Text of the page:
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Orr-Ewing v. Registrar of Trade Marks, H. L. 1879, 4 App. Cas. SECT. 64. 484; 48 L. J. Ch. 707; 41 L. T. N. S. 239; 28 W. R. 17.

An essential particular is that which makes the mark capable of being registered under the Act: see Instruction 7. It is unalterable, whilst the remainder of the mark may be altered under sect. 92.

A mark which contains no essential particular and is therefore not authorised to be registered as a trade mark does not acquire under sect. 76 the character of a trade mark by being on the register for five years, and may be removed from the register though that period has elapsed. Re Palmer's Trade Mark, C. A. 1882, 21 Ch. D. 53; 51 L. J. Ch. 673; 46 L. T. N. S. 787, and C. A. 1883, 24 Ch. D. 504; 50 L. T. N. S. 30; 32 W. R. 306. See also Re Leonard and Ellis' Trade Mark, C. A. 1884; 26 Ch. D. 288; 53 L. J. Ch. 603; 32 W. R. 532; In re Ralph's Trade Mark, Pearson, J., 1883, 25 Ch. D. 194; 53 L. J. Ch. 188; 49 L. T. N. S. 504; 32 W. R. 168; In re Lloyd's Trade Mark, Chitty, J., 1884, 27 Ch. D. 646; 54 L. J. Ch. 66; and In re Wragg's Trade Mark, Pearson, J., 1885, 54 L. J. Ch. 391. As to what is a trade mark generally, see the notes to Merchandise Marks Act, 1862, sect. I; and as to the effect of registration under this Act see sects. 75-77, post.

It should be noticed that this section does not purport to give an exhaustive definition of a trade mark. It merely enumerates certain attributes which are essential if it is sought to register a trade mark. To complete the definition of a trade mark properly so called it is necessary to remember that it must be affixed to or impressed upon a vendible article actually in the market: see judgment of Jessel, M.R., in Singer Manufacturing Co. v. Wilson, C. A. 1875, 2 Ch. D. 434; 45 L. J. Ch. 490; 34 L. T. N. S. 858; 24 W. R. 1023; and per Cairns, L.J., in Maxwell v. Hogg, C. A. 1867, L. R. 2 Ch. 307; 36 L. J. Ch. 433; 16 L. T. N. S. 130; 15 W. R. 467; and per Westbury, L.C., in M‘Andrew v. Bassett, 1864, 4 De G. J. & S. 380; 33 L. J. Ch. 566; 10 Jur. N. S. 550; 10 L. T. N. S. 442; 12 W. R. 777; and see notes to Merchandise Marks Act, 1862, sect. I.

There is, then, no possibility of registering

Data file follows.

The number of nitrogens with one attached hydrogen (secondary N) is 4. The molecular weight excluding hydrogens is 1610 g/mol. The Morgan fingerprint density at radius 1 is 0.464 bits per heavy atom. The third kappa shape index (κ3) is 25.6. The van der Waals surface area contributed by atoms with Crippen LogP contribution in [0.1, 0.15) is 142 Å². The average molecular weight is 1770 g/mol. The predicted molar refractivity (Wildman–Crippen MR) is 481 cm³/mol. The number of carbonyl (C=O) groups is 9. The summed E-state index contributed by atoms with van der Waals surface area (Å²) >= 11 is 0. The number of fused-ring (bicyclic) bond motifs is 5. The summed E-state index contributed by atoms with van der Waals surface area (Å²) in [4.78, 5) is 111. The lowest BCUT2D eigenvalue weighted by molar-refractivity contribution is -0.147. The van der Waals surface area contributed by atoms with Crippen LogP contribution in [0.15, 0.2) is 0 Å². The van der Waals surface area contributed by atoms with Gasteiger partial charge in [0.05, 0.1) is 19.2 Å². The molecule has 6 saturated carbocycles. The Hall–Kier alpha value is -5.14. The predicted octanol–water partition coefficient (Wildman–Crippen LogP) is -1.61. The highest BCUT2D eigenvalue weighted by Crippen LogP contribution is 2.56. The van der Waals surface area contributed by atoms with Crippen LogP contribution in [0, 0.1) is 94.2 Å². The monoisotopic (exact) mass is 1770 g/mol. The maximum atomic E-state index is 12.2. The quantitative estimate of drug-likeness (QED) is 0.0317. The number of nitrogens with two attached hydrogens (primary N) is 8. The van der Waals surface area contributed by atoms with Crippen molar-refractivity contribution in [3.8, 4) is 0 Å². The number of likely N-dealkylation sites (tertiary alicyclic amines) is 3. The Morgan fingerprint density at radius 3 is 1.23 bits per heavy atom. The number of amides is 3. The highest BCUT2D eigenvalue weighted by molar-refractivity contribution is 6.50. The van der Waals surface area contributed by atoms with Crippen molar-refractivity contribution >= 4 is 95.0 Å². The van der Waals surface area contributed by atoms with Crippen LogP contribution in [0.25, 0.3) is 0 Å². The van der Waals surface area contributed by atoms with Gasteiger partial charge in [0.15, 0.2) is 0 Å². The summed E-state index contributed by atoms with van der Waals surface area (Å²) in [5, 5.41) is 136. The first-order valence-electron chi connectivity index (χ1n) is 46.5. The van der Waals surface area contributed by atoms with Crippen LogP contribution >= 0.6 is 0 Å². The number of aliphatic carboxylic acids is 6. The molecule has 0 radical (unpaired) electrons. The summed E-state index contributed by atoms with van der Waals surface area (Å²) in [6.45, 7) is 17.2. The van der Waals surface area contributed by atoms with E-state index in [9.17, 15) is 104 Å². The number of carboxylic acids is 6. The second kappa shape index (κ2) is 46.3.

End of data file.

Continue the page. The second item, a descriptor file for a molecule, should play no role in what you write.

(i.) Such trade marks, properly so called, i.e., affixed to or


SECT. 64. impressed upon a vendible article, as do not fulfil the conditions

of this section.

(ii.) Such marks as are not affixed to or impressed on a vendible article, whether they fulfil the conditions in other respects of this section or not; as, for instance, some trade names which have become so appropriated by user as to denote goods of a particular manufacturer though they are not, and never were, impressed on the goods or upon the packages in which they are contained, so as to be trade marks properly so called and within this Act: per Lord Blackburn in Singer Manufacturing Co. v. Loog, H. L. 1882, 8 App. Cas. 33; 52 L. J. Ch. 481; 48 L. T. N. S. 3; 31 W. R. 325; and per Lord Cairns in Singer Manufacturing Co. v. Wilson, H. L. 1877, 3 App. Cas. 389; 47 L. J. Ch. 481; 38 L. T. N. S. 305; 26 W. R. 664.

These, however, although unregistered, will be protected as heretofore (see for practice Merchandise Marks Act, 1862, sects. I, 21, and 22), for the principles according to which the court acts in preventing a man from passing off his goods as those of another have not been altered by this Act: Mitchell v. Henry, C. A. 1880, 15 Ch. D. 181; 43 L. T. N. S. 186, and see the cases cited above. (a.) Name.-This clause is a verbatim reprint from sect. 10 of the Act of 1875.

Prior to the Registration Acts a name affixed to articles for sale was recognised as a trade mark, and a manufacturer or merchant could prevent others using it as a trade mark provided such user would be calculated to deceive purchasers. This would be likely to occur (i.) if a man bearing a different name, but carrying on a similar trade to that of a well-known manufacturer, adopted the latter's name for the purposes of his trade: Lazenby v. White, C. A. 1871, 41 L. J. Ch. 354; Ainsworth v. Walmsley, Wood, V.-C., 1866, 1 L. R. Eq. 518; 35 L. J. Ch. 352; 12 Jur. N. S. 205; 14 L. T. N. S. 220; 14 W. R. 363; and (ii.) if a man, who happened to bear the same name and to carry on the same trade as a well-known manufacturer, used his name in such a manner as to be a colourable imitation of the manner adopted by the latter; Holloway v. Holloway, Romilly, M.R., 1850, 13 Beav. 209; Burgess v. Burgess, C. A. 1853, 3 De G. M. & G. 896; 22 L. J. Ch. 675; 17 Jur. 292; 21 L. T. 53; Taylor v. Taylor, Wood, V.-C., 1854, 2 Eq. Rep. 290; 23 L. J. Ch. 255; 22 L. T. 271;

James v. James, Romilly, M.R., 1872, 13 L. R. Eq. 421; 41 L. J. SECT. 64. Ch. 353; 26 L. T. N. S. 568; 20 W. R. 434. See also Rodgers

v. Nowill, Wigram, V.-C., 1847, 6 Hare 325; and the proceedings in the Common Pleas there referred to.

In regard to names which have ceased to be sufficiently distinctive to be good trade marks, see notes to sub-sect. 3, infra.

"Where a person is selling goods under a particular name, and another person not having that name is using it, it may be presumed that he so uses it to represent the goods sold by himself as the goods of the person whose name he uses; but where the defendant sells goods under his own name, and it happens that the plaintiff has the same name, it does not follow that the defendant is selling his goods as the goods of the plaintiff. It is a question of evidence in each case whether there is false representation or not:" per Turner, L.J., in Burgess v. Burgess, supra. In short, the adoption of a name as a trade mark was subject always to this inconvenience, that if a Mr. Jones or a Mr. Brown relies on his name he will find it a very inadequate security, because there may be several other manufacturers of the same name:" per Wood, V.-C., in Ainsworth v. Walmsley, supra.